I Care a Lot

Deliciously dark new movie I Care A Lot is anything but caring, but it is lashings of fun.

Just pray Marla Grayson doesn’t knock on your door.

That’s just what happens to blissfully-ignorant senior Jennifer Peterson (Dianne Wiest) when Marla (Rosamund Pike) arrives as her new court-appointed guardian.

Problem is it’s all news to Jennifer who is happily retired in her expansive house until the devious, smiling Marla drags her off to a retirement home.

It’s all just another day’s work for Marla who has a first-grade racket in play with partner and girlfriend Fran (Eiza González). Jennifer is merely their latest sucker placed under lock, key and pills, allowing them to sell off her assets (did I mention the nursing staff kickbacks?).

But there’s one other complication: snappily-dressed mobster Roman Lunyov (Peter Dinklage) also has designs on Jennifer…. and he’s not happy. Suddenly the lioness becomes prey and it’s game on. The premise may sound simple, but the performances and direction by J. Blakeson (The Disappearance of Alice Creed, Gunpowder) deliver.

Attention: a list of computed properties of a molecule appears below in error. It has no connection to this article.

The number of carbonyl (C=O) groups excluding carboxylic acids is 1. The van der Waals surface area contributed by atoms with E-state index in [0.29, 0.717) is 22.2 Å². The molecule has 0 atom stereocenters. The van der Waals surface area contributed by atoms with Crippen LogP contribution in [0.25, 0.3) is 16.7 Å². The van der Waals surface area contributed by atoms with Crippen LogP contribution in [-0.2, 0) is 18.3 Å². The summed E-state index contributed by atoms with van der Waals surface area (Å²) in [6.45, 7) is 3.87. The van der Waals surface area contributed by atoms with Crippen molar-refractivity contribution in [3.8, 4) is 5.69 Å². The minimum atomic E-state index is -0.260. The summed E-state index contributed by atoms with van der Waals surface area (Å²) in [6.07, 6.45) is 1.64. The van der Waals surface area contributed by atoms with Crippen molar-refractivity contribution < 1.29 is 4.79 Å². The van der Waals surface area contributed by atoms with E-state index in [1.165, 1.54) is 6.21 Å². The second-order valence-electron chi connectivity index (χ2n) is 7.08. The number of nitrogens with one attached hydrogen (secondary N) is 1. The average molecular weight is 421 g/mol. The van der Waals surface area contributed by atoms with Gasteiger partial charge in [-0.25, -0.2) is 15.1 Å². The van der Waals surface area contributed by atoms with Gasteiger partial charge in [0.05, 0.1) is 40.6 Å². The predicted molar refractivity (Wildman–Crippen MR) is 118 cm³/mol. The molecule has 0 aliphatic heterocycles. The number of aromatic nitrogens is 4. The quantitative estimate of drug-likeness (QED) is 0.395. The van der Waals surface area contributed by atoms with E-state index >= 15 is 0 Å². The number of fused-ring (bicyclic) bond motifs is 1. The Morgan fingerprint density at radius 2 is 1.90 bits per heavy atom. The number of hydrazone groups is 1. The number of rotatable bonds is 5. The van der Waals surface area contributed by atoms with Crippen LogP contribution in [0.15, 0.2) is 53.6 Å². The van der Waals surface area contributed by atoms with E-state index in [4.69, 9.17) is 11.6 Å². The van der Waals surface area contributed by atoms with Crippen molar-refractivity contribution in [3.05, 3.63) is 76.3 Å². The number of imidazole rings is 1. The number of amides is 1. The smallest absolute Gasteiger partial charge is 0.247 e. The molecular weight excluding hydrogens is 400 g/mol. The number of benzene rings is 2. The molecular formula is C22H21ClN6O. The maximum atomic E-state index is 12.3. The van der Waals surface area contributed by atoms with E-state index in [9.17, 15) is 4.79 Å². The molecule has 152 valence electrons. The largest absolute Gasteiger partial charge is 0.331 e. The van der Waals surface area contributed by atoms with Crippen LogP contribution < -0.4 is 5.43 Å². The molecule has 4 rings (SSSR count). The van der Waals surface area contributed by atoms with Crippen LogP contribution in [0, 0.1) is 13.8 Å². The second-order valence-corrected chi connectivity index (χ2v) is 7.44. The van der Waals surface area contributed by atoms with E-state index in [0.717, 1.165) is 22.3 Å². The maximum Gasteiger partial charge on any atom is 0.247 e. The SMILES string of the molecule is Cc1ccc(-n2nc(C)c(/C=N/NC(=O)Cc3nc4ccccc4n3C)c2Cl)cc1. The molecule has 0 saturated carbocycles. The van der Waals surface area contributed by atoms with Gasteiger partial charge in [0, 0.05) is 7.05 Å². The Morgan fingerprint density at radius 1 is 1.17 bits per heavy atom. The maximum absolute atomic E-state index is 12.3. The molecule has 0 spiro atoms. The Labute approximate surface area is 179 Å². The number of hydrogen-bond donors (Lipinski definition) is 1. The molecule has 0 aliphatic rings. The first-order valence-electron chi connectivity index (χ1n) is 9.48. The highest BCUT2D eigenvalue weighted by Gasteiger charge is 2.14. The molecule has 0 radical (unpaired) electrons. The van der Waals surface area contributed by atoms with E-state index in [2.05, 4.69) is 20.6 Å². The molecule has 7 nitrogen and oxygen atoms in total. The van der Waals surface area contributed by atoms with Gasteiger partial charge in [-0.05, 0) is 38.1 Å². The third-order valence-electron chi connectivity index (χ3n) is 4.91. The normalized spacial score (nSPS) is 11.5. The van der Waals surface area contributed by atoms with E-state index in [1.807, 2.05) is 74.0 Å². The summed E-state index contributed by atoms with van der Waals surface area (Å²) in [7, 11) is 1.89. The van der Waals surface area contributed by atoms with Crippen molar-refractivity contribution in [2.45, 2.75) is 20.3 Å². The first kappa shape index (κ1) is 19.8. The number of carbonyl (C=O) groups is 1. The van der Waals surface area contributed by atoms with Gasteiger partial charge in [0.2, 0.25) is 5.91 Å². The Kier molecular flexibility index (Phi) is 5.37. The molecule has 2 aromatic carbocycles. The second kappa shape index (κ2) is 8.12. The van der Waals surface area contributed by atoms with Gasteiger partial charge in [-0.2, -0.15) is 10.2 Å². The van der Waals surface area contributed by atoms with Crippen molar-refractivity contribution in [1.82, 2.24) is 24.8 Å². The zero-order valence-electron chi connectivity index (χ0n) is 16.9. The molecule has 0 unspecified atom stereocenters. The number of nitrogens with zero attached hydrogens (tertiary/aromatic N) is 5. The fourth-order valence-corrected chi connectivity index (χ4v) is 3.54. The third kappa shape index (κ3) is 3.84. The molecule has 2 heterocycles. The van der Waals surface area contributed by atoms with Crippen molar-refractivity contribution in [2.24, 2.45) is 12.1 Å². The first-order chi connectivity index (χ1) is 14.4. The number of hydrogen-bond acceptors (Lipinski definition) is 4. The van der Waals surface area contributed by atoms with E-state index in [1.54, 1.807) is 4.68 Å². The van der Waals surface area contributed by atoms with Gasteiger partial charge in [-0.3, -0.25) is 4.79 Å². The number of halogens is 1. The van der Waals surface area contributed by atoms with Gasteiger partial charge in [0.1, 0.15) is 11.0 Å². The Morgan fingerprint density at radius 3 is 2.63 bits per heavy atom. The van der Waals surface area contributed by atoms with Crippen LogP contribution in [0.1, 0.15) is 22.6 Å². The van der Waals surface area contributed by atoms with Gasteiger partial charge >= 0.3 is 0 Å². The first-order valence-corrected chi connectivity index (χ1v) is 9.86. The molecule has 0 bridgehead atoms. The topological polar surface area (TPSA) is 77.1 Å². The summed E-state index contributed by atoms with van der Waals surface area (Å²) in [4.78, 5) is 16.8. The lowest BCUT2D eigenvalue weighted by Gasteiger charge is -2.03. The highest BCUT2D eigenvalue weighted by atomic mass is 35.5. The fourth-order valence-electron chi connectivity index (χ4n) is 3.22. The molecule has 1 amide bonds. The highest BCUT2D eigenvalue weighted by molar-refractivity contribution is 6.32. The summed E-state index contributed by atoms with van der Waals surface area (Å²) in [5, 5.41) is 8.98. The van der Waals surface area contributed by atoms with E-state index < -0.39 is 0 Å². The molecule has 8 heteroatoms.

Rosamund Pike has already been nominated for a Golden Globe for her ruthless performance as Marla (I wouldn’t be surprised if she takes home the trophy). Hers could have passed for black comedy, but in Pike’s hands Marla is far more chilling as she manipulates all in her path, purring and sucking on her pen vaper.

Dianne Wiest steals her limited scenes, while Peter Dinklage is a perfectly-matched nemesis to Pike. The film also features Chris Messina as a lawyer who foolishly faces off with Marla.

As the ample plot develops things descend into a comedy of errors, spiked by stunts and twists. Blakeson’s script even deftly injects the odd emotional and poetic moments I won’t spoil.

One of the better features so far in 2021.

Friday 19 February on Amazon Prime Video.


  1. This was brilliant. J. Blakeson really makes you second guess who to root for. And I loved the fact that neither the lead character’s sexuality or Peter Dinklage’s dwarfism were talking points in the story at all. They just existed.

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